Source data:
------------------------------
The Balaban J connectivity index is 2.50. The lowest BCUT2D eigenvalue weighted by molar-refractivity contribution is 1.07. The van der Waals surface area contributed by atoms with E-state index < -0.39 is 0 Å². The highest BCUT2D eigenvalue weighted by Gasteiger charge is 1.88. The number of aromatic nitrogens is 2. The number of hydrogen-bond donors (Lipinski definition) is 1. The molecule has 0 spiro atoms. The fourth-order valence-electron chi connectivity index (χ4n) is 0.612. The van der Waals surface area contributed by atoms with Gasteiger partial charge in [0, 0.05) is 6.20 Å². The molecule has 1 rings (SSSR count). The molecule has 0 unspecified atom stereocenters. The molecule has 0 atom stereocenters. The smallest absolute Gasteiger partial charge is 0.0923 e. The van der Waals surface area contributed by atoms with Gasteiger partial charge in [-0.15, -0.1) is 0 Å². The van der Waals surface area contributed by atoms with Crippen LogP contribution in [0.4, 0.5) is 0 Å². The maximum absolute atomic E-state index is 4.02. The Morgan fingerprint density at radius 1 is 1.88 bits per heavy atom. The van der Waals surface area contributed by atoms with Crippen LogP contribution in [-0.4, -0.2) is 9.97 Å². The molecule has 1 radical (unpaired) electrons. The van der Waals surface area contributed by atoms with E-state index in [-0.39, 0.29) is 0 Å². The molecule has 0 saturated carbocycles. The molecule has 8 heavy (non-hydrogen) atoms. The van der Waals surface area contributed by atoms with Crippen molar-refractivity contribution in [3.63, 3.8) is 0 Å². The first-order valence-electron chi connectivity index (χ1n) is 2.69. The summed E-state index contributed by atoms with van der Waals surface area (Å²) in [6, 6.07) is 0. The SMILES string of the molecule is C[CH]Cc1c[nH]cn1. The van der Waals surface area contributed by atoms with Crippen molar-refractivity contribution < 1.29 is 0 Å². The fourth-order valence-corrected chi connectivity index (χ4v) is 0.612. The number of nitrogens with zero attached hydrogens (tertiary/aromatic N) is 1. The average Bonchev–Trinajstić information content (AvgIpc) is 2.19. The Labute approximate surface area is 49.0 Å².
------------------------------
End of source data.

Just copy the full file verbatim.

The Balaban J connectivity index is 2.50. The lowest BCUT2D eigenvalue weighted by molar-refractivity contribution is 1.07. The van der Waals surface area contributed by atoms with E-state index < -0.39 is 0 Å². The highest BCUT2D eigenvalue weighted by Gasteiger charge is 1.88. The number of aromatic nitrogens is 2. The number of hydrogen-bond donors (Lipinski definition) is 1. The molecule has 0 spiro atoms. The fourth-order valence-electron chi connectivity index (χ4n) is 0.612. The van der Waals surface area contributed by atoms with Gasteiger partial charge in [0, 0.05) is 6.20 Å². The molecule has 1 rings (SSSR count). The molecule has 0 unspecified atom stereocenters. The molecule has 0 atom stereocenters. The smallest absolute Gasteiger partial charge is 0.0923 e. The van der Waals surface area contributed by atoms with Gasteiger partial charge in [-0.15, -0.1) is 0 Å². The van der Waals surface area contributed by atoms with Crippen LogP contribution in [0.4, 0.5) is 0 Å². The maximum absolute atomic E-state index is 4.02. The Morgan fingerprint density at radius 1 is 1.88 bits per heavy atom. The van der Waals surface area contributed by atoms with Crippen LogP contribution in [-0.4, -0.2) is 9.97 Å². The molecule has 1 radical (unpaired) electrons. The van der Waals surface area contributed by atoms with E-state index in [-0.39, 0.29) is 0 Å². The molecule has 0 saturated carbocycles. The molecule has 8 heavy (non-hydrogen) atoms. The van der Waals surface area contributed by atoms with Crippen molar-refractivity contribution in [3.63, 3.8) is 0 Å². The first-order valence-electron chi connectivity index (χ1n) is 2.69. The summed E-state index contributed by atoms with van der Waals surface area (Å²) in [6, 6.07) is 0. The SMILES string of the molecule is C[CH]Cc1c[nH]cn1. The van der Waals surface area contributed by atoms with Crippen molar-refractivity contribution < 1.29 is 0 Å². The fourth-order valence-corrected chi connectivity index (χ4v) is 0.612. The number of nitrogens with zero attached hydrogens (tertiary/aromatic N) is 1. The average Bonchev–Trinajstić information content (AvgIpc) is 2.19. The Labute approximate surface area is 49.0 Å².